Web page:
Book Review: Girl With the Dragon Tattoo (Stieg Larsson)

Sometimes as a reader, you curse yourself for not reading a certain book sooner, when everyone was telling you to. Why did you put it off until now, especially when all signs pointed towards its amazingness? When such a thing happens, it’s not a huge catastrophe, but you’ve certainly prolonged being indulged in a masterpiece. And that was precisely the case with me and Stieg Larsson’s Girl With the Dragon Tattoo.

Some books waltz into our lives, with great depth and dimensions, so much so that the characters find a happy place in the backseat of our memories. They become faded images of people we used to know. Yet there is another category of books altogether. This one is unique. It contains those books that surprise you, unexpectedly capturing your attention, your time, your nights. The characters in these books formulate before your eyes, within an arm’s reach, and stamp themselves all over your memory. You can’t forget these characters as easily, they don’t fade into the background. Instead, they and the stories they bring to you, stay fresh and vivid – it’s a weird, enchanting magic they have. Everyone has their own unique list of books that stick out in their thoughts. Mine would include the Harry Potter collection (first and foremost), along with Anne of Green Gables and many more. Larsson’s novel ended up having the same magic I had been warned about, and it is one book I will remember for a long while.

Girl With the Dragon Tattoo is set in Sweden starring Mikael Blomkvist, the editor of a financial magazine called Millennium. He is found guilty of libel for an article he published exposing a shady financier and while awaiting his sentence, Mikael is presented with an interesting proposition (enticed to be exact). Wealthy owner of Vagner Corp, Erik Vagner, hires Mikael out to his family’s hometown in countryside to investigate the cold-case murder of his teenage niece, Harriet. The cover story though, is that Mikael is writing a family history of the Vagners as Erik wants every single person involved to be thoroughly researched. Of course, with the investigation comes years of history, and thus Mikael decides to hire an assistant. Into the story comes Lisbeth Salander. (here comes the excitement!)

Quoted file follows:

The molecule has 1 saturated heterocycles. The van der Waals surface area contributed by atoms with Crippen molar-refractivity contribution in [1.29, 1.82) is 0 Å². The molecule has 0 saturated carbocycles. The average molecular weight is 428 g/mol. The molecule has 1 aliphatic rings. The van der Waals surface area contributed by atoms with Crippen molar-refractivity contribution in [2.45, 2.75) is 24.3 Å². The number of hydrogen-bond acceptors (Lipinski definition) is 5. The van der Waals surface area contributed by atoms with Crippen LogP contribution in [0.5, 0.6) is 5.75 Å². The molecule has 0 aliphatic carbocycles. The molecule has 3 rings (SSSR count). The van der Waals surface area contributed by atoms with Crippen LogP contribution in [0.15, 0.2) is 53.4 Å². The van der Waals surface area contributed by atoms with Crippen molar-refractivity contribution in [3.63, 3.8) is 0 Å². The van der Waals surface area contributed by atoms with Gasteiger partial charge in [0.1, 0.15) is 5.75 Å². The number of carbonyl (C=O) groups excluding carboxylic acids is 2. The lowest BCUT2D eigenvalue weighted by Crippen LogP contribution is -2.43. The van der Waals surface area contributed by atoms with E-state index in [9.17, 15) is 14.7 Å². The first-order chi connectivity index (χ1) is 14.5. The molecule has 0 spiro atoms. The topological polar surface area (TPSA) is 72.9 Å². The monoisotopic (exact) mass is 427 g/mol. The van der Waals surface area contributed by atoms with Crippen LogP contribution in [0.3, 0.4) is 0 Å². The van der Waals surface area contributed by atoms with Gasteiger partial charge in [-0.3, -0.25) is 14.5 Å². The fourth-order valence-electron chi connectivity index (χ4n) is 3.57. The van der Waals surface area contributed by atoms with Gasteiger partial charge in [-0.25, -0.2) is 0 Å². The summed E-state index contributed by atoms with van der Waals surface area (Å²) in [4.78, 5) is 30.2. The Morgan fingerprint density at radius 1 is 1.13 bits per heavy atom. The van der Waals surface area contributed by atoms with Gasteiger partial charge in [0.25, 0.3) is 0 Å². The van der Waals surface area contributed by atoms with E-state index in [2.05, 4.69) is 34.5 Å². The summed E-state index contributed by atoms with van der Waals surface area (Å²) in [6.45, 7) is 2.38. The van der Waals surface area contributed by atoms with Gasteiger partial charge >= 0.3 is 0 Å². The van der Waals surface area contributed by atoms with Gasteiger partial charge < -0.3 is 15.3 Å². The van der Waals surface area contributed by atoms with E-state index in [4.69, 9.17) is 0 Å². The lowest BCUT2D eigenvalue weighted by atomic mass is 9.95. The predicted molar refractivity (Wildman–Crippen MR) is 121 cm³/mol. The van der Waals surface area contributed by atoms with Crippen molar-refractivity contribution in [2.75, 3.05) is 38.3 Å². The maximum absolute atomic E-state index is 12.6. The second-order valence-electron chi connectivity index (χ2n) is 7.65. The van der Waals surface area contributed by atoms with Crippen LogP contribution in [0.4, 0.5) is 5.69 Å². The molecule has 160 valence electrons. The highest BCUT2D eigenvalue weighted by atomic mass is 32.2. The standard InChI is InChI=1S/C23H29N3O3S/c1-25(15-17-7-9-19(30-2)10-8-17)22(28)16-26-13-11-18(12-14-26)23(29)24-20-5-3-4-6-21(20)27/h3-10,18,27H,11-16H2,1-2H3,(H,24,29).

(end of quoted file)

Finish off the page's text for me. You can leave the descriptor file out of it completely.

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Book Review: Song of Achilles (Madeline Miller)

Summary: In the age of heroes, we find our own hero, Patroclus, as an awkward and weak prince who has never gained the approval of his father. As a result of certain events, he is exiled to Phthia to be raised under the wing of King Peleus and his remarkable, demi-god son Achilles. The two boys are complete opposites, yet eventually bond and develop a strong friendship. As years go by, they grow even closer and spend countless hours together, training in war and medicine. Their loyalty and closeness is despised by Achilles’ mother, the goddess Thetis, yet the relationship prevails. Soon, there is word that the beautiful Helen of Sparta has been kidnapped by a  prince from Troy and as the men of Greece are bound by oath to protect, they must leave for war in her name. Achilles joins the warriors, and as his loyal companion, so does Patroclus. The journey to Troy and the battles that await, will test their friendship and love, as the Fates begin to unravel obstacles that lie in their paths. With bravery and sacrifice, the two boys from Phthia slowly carve their names into legend.

Favourite Quote: I stared at him, straight as a spear stabbing the sky. I could not find the words that would reach him. Perhaps there were none. The gray sand, the gray sky, and my mouth, parched and bare.

Review: I loved this book, finished it within a day! Winner of the Orange Prize 2012 and NY Times Bestseller, The Song of Achilles is beautifully written and transports you into a world that is both incredibly powerful and real. The story of Achilles (minus the Brad Pitt-Hollywood glam) is a truly captivating tale of romance, friendship, loyalty, and brotherhood. And Miller’s novel gives you a deep and enriched view of  events from the eyes of Patroclus – which is totally unique because she writes a story honoring Achilles without even using him as the voice! I loved getting to know things from Patroclus’ side and it was remarkable how everything fit into place from start to finish.

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